You may have the most complimentary boss ever, but that doesn't mean you should let her dish out all the kudos. Give your co-workers some props yourself. You'll spread the love and give everyone's productivity a boost. If your supervisors just don't have the time -- or inclination -- to dole out compliments in the office, it may be up to you to create a work atmosphere that is healthy and appreciative.
Burst in the door with a bag of breakfast burritos or a treat you've made at home to thank co-workers for their help on a project. Of course, breakfast isn't the only way to give your co-workers some edible praise. A plate of brownies or a chocolate bar nestled in a mailbox is equally welcome. If a co-worker has gone out of her way to help you, treat her to lunch.
Write a Note
While praising a colleague in person is always appropriate, go a step further and put your words in writing. Are you blown away by a presentation your co-worker did that landed the company five new clients? Send your star colleague an email telling her so. Keep a supply of note cards on hand and use them to write quick thank you notes or words of encouragement and praise. Don't overlook social media. A message on the "wall" of a colleague that says, "Mind-blowing! I admire your skills!" after she has made a major sale may bring a smile to her face. When using social media, keep in mind that clients may also have access to her account, so don't divulge work-related details.
Ask for Advice
One of the best ways to praise a person is to ask for her advice. This lets her know that you not only value her work, but believe that she has something to offer you. For example, if a colleague made a difficult sale, say, "You've got to reveal the magic words you used to turn Oscar the Grouch into a customer." This gives your co-worker the chance to bask in her magical abilities, and you'll learn something, too.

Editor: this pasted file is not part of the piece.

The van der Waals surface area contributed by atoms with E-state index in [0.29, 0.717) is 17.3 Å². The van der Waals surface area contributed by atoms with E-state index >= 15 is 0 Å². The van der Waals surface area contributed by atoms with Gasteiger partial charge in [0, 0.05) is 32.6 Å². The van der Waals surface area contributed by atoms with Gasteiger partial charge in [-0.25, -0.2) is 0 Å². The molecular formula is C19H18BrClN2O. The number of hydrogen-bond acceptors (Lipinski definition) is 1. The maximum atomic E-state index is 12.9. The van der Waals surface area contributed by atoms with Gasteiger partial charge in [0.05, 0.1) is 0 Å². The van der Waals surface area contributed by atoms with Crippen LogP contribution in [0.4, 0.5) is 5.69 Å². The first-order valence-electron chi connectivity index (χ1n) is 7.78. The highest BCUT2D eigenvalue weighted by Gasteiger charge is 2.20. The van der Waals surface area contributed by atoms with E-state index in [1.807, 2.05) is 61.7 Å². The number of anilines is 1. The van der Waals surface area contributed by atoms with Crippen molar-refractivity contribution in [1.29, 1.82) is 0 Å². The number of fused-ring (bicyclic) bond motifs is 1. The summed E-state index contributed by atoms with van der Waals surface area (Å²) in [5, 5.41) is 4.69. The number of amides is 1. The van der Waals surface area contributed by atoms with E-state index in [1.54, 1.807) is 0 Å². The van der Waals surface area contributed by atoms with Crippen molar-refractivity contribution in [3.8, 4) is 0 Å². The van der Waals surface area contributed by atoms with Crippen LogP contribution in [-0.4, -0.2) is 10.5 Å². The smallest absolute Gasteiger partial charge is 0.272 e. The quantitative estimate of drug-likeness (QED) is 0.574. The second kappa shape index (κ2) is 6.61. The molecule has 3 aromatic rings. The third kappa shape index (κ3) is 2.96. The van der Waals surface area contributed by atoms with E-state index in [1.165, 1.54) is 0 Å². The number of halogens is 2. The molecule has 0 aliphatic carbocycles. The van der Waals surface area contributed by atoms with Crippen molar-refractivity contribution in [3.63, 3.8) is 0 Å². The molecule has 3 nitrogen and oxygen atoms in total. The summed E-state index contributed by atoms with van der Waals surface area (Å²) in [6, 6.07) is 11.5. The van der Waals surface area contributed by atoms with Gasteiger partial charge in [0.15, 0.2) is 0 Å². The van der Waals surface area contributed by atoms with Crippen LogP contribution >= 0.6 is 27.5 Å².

Todd Smith, a top-performing Realtor and author of the book "Little Things Matter," advises people to give praise publicly. You're not only telling your co-worker how valuable he is to you, you're also working to broadcast his worth to other people. You might say, "Juan, I was afraid the report would be late after I had so many problems formatting the photos. I can't believe you got it in on time." Turning to others in the room and say, "He absolutely rocks!"
Elise Wile has been a writer since 2003. Holding a master's degree in curriculum and Instruction, she has written training materials for three school districts. Her expertise includes mentoring, serving at-risk students and corporate training.